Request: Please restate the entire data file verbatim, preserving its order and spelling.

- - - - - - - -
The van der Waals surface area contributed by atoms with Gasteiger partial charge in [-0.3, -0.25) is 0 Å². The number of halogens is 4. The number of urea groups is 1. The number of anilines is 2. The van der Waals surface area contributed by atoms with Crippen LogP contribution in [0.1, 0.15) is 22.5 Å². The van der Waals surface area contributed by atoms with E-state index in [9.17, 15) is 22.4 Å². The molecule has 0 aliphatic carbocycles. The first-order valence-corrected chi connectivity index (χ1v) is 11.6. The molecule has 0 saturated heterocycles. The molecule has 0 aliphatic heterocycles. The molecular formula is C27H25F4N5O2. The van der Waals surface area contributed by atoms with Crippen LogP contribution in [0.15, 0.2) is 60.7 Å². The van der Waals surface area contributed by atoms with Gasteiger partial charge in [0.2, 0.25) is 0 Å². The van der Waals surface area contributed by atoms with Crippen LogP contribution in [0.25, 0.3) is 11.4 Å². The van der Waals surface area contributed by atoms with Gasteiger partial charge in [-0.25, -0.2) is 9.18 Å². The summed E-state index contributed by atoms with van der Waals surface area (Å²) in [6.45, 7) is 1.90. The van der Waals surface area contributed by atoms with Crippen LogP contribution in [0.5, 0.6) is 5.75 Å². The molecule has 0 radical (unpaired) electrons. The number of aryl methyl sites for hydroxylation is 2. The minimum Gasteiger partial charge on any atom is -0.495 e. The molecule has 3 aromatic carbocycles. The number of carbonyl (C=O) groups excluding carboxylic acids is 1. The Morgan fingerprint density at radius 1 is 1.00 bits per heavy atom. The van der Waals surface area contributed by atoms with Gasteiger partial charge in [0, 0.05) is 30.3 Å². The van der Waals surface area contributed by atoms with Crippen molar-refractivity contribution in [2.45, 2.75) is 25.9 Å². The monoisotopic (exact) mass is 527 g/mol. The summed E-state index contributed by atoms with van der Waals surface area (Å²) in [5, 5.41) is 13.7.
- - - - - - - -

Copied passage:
The van der Waals surface area contributed by atoms with Gasteiger partial charge in [-0.3, -0.25) is 0 Å². The number of halogens is 4. The number of urea groups is 1. The number of anilines is 2. The van der Waals surface area contributed by atoms with Crippen LogP contribution in [0.1, 0.15) is 22.5 Å². The van der Waals surface area contributed by atoms with E-state index in [9.17, 15) is 22.4 Å². The molecule has 0 aliphatic carbocycles. The first-order valence-corrected chi connectivity index (χ1v) is 11.6. The molecule has 0 saturated heterocycles. The molecule has 0 aliphatic heterocycles. The molecular formula is C27H25F4N5O2. The van der Waals surface area contributed by atoms with Crippen LogP contribution in [0.15, 0.2) is 60.7 Å². The van der Waals surface area contributed by atoms with Gasteiger partial charge in [0.2, 0.25) is 0 Å². The van der Waals surface area contributed by atoms with Crippen LogP contribution in [0.25, 0.3) is 11.4 Å². The van der Waals surface area contributed by atoms with Gasteiger partial charge in [-0.25, -0.2) is 9.18 Å². The summed E-state index contributed by atoms with van der Waals surface area (Å²) in [6.45, 7) is 1.90. The van der Waals surface area contributed by atoms with Crippen LogP contribution in [0.5, 0.6) is 5.75 Å². The molecule has 0 radical (unpaired) electrons. The number of aryl methyl sites for hydroxylation is 2. The minimum Gasteiger partial charge on any atom is -0.495 e. The molecule has 3 aromatic carbocycles. The number of carbonyl (C=O) groups excluding carboxylic acids is 1. The Morgan fingerprint density at radius 1 is 1.00 bits per heavy atom. The van der Waals surface area contributed by atoms with Gasteiger partial charge in [0, 0.05) is 30.3 Å². The van der Waals surface area contributed by atoms with Crippen molar-refractivity contribution in [2.45, 2.75) is 25.9 Å². The monoisotopic (exact) mass is 527 g/mol. The summed E-state index contributed by atoms with van der Waals surface area (Å²) in [5, 5.41) is 13.7.